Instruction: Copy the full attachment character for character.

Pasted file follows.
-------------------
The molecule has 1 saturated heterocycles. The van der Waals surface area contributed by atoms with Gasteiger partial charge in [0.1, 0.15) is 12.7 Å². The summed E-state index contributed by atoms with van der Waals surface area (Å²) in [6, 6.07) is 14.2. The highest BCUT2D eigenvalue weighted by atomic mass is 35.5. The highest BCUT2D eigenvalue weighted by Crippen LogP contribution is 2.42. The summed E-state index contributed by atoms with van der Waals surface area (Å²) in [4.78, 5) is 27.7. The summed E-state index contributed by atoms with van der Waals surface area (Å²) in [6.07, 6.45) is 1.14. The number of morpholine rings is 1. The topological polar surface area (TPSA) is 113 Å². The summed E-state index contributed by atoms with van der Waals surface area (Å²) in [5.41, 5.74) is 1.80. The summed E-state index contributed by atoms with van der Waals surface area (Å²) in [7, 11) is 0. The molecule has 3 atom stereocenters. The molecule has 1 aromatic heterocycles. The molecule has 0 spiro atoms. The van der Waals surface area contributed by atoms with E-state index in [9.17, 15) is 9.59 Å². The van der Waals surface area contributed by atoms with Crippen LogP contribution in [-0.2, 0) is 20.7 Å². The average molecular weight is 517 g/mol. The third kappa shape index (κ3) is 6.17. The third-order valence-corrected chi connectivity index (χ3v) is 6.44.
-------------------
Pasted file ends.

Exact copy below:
The molecule has 1 saturated heterocycles. The van der Waals surface area contributed by atoms with Gasteiger partial charge in [0.1, 0.15) is 12.7 Å². The summed E-state index contributed by atoms with van der Waals surface area (Å²) in [6, 6.07) is 14.2. The highest BCUT2D eigenvalue weighted by atomic mass is 35.5. The highest BCUT2D eigenvalue weighted by Crippen LogP contribution is 2.42. The summed E-state index contributed by atoms with van der Waals surface area (Å²) in [4.78, 5) is 27.7. The summed E-state index contributed by atoms with van der Waals surface area (Å²) in [6.07, 6.45) is 1.14. The number of morpholine rings is 1. The topological polar surface area (TPSA) is 113 Å². The summed E-state index contributed by atoms with van der Waals surface area (Å²) in [5.41, 5.74) is 1.80. The summed E-state index contributed by atoms with van der Waals surface area (Å²) in [7, 11) is 0. The molecule has 3 atom stereocenters. The molecule has 1 aromatic heterocycles. The molecule has 0 spiro atoms. The van der Waals surface area contributed by atoms with E-state index in [9.17, 15) is 9.59 Å². The van der Waals surface area contributed by atoms with Crippen LogP contribution in [-0.2, 0) is 20.7 Å². The average molecular weight is 517 g/mol. The third kappa shape index (κ3) is 6.17. The third-order valence-corrected chi connectivity index (χ3v) is 6.44.